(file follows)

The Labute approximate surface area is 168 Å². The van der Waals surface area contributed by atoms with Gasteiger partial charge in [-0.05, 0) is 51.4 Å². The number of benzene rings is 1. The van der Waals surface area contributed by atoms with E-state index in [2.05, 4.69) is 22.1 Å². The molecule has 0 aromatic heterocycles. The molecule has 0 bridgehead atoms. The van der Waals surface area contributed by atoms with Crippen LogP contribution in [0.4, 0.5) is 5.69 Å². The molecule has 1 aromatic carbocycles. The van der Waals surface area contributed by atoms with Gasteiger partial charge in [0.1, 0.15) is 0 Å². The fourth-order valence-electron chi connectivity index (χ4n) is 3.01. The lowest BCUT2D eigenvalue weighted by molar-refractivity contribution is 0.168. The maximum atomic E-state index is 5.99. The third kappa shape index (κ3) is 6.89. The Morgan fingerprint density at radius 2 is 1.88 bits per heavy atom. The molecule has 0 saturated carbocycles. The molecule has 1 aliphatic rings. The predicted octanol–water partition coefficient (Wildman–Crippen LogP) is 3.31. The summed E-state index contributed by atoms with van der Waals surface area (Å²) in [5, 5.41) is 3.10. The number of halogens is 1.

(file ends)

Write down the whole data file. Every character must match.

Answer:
The Labute approximate surface area is 168 Å². The van der Waals surface area contributed by atoms with Gasteiger partial charge in [-0.05, 0) is 51.4 Å². The number of benzene rings is 1. The van der Waals surface area contributed by atoms with E-state index in [2.05, 4.69) is 22.1 Å². The molecule has 0 aromatic heterocycles. The molecule has 0 bridgehead atoms. The van der Waals surface area contributed by atoms with Crippen LogP contribution in [0.4, 0.5) is 5.69 Å². The molecule has 1 aromatic carbocycles. The van der Waals surface area contributed by atoms with Gasteiger partial charge in [0.1, 0.15) is 0 Å². The fourth-order valence-electron chi connectivity index (χ4n) is 3.01. The lowest BCUT2D eigenvalue weighted by molar-refractivity contribution is 0.168. The maximum atomic E-state index is 5.99. The third kappa shape index (κ3) is 6.89. The Morgan fingerprint density at radius 2 is 1.88 bits per heavy atom. The molecule has 0 saturated carbocycles. The molecule has 1 aliphatic rings. The predicted octanol–water partition coefficient (Wildman–Crippen LogP) is 3.31. The summed E-state index contributed by atoms with van der Waals surface area (Å²) in [5, 5.41) is 3.10. The number of halogens is 1.